But if I was going to learn to project on gear, I'd personally spend some time practicing falling on both bolts and gear. And I don't mean once and done. I'd integrate it into my daily cragging day. Every roped climbing day for a while: general warmup, easy route, moderate route (up to onsight level), an hour of falling training, then maybe get on something hard. Falling training is good for both climber and belayer, and falling safely with consistency takes practice. Let go with the gear at harness level, and don't grab the rope. Do it again a bit higher. And again a bit higher. Don't grab the rope. And again and again. You may never feel comfortable falling, and this will fail for some folks. But for others it can become as comfortable as falling while bouldering (something I think can be sometimes even more dangerous)

David Kerkeslager · · Brooklyn, NY · Joined Jan 2017 · Points: 45
Brian Abram wrote:

But if I was going to learn to project on gear, I'd personally spend some time practicing falling on both bolts and gear. And I don't mean once and done. I'd integrate it into my daily cragging day. Every roped climbing day for a while: general warmup, easy route, moderate route (up to onsight level), an hour of falling training, then maybe get on something hard. Falling training is good for both climber and belayer, and falling safely with consistency takes practice. Let go with the gear at harness level, and don't grab the rope. Do it again a bit higher. And again a bit higher. Don't grab the rope. And again and again. You may never feel comfortable falling, and this will fail for some folks. But for others it can become as comfortable as falling while bouldering (something I think can be sometimes even more dangerous)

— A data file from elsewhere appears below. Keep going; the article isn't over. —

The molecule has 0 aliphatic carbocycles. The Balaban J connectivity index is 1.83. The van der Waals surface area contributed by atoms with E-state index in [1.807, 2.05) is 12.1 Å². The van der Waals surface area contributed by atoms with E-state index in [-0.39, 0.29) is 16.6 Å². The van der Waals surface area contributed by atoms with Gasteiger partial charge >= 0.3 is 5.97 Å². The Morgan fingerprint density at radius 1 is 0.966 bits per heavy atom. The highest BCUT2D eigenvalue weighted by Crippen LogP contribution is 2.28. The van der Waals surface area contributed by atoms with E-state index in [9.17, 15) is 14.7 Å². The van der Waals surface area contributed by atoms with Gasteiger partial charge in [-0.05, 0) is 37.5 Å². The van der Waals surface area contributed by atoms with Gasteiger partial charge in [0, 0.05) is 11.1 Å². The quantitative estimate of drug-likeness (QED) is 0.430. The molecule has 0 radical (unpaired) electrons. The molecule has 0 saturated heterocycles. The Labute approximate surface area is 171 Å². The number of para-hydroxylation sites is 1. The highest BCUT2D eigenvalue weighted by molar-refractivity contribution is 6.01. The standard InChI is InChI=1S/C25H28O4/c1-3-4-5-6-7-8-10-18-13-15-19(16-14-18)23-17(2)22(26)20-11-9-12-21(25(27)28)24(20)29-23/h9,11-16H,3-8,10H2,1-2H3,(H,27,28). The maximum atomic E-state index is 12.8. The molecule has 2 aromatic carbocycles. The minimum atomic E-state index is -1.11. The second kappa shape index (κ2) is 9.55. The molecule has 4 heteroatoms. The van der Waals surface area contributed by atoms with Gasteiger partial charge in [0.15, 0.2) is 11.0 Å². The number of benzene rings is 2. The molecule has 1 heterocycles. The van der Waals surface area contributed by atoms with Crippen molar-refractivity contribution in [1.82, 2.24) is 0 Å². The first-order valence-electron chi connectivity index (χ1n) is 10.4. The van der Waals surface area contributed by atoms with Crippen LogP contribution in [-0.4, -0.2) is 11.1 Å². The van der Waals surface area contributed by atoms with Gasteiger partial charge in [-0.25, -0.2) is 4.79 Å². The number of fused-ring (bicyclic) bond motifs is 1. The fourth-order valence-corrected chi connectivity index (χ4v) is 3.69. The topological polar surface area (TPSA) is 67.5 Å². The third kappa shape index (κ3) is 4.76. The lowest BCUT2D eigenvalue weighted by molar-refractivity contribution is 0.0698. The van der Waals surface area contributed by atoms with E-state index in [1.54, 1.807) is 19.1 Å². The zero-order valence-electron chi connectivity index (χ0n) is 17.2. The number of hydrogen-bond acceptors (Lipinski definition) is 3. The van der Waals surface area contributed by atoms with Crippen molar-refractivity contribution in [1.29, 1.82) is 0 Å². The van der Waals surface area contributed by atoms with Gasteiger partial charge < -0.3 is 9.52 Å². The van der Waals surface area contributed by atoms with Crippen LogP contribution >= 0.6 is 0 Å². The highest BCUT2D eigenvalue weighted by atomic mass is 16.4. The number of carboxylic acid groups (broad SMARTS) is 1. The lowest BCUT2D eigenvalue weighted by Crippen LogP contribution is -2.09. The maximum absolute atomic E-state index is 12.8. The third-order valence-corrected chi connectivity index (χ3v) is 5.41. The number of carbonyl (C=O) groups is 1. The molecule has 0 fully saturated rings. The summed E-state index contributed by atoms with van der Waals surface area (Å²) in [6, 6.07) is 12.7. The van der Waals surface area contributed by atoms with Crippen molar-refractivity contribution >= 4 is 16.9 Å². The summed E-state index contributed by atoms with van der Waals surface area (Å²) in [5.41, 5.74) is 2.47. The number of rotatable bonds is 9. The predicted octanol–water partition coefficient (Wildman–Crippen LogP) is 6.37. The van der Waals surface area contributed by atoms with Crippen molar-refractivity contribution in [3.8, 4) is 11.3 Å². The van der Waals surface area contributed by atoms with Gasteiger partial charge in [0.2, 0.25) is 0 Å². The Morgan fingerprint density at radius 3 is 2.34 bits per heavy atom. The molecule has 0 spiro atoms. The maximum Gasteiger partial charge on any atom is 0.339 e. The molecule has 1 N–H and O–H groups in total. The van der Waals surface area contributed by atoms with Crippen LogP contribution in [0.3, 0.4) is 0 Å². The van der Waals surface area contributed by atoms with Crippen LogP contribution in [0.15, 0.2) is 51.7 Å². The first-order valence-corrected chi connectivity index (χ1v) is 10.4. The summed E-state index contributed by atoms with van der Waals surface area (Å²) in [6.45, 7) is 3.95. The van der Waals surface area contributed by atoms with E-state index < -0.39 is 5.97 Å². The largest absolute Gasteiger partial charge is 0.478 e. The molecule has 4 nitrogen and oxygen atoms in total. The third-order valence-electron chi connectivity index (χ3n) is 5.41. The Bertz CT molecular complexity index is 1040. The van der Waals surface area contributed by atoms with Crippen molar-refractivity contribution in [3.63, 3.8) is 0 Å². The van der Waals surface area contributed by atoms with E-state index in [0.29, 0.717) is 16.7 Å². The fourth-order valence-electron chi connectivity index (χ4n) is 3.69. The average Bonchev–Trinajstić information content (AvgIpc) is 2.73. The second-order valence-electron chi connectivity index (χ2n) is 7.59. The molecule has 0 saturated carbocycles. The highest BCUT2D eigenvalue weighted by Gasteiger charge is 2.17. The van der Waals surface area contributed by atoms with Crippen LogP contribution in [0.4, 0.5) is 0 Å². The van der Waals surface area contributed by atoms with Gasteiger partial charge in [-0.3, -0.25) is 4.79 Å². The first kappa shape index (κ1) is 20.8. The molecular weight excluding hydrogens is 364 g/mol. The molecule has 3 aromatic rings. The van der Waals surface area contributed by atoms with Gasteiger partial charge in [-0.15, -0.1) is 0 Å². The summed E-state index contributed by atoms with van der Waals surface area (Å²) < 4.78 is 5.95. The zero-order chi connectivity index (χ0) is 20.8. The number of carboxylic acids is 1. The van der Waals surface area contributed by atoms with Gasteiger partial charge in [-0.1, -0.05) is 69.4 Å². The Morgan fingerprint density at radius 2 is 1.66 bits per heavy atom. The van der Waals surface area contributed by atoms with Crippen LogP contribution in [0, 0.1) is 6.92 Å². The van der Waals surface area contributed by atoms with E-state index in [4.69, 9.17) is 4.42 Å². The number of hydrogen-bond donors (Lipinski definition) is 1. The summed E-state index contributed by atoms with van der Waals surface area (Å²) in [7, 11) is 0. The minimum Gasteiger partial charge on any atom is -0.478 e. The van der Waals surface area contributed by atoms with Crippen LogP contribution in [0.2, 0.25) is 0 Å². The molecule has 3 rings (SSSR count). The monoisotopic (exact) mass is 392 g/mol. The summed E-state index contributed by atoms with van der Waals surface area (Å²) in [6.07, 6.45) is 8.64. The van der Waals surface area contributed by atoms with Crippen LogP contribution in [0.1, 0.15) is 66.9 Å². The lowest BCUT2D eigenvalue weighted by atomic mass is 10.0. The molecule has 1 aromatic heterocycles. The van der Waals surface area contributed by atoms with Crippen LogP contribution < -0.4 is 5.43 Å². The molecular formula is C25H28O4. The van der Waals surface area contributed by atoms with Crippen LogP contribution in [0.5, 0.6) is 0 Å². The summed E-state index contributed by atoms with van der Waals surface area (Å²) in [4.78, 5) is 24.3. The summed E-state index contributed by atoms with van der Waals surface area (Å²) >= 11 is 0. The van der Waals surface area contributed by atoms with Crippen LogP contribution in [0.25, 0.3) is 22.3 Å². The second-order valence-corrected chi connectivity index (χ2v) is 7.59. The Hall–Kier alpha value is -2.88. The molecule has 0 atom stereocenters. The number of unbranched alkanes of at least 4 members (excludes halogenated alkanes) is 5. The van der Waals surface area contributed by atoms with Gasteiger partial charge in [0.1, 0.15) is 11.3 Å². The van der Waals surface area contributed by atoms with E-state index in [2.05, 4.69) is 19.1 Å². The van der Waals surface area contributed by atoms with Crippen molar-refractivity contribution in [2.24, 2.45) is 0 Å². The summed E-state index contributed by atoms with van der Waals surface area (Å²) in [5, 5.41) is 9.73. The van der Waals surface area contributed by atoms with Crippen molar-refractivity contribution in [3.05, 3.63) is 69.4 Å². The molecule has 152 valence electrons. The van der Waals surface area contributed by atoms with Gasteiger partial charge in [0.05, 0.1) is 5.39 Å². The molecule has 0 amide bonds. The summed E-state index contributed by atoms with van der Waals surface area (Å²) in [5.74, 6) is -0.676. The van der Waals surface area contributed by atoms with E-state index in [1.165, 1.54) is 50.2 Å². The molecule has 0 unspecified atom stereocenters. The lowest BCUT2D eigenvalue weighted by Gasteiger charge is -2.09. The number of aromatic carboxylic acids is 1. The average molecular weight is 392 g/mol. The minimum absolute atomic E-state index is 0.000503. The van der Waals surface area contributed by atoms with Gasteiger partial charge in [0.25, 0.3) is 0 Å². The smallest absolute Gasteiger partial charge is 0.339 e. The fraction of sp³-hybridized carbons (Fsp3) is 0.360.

This is what I did for sport. TBH I'm still not 100% comfortable falling on sport lead, not sure if I ever will be. I also find that if I haven't done it in a while, I start getting more scared again. *sigh*

Doing this on gear would allow me to double (or triple!) up on gear and see what of my placements hold, but I certainly don't relish the idea...

TBlom · · Unknown Hometown · Joined Jun 2004 · Points: 360

A few thoughts: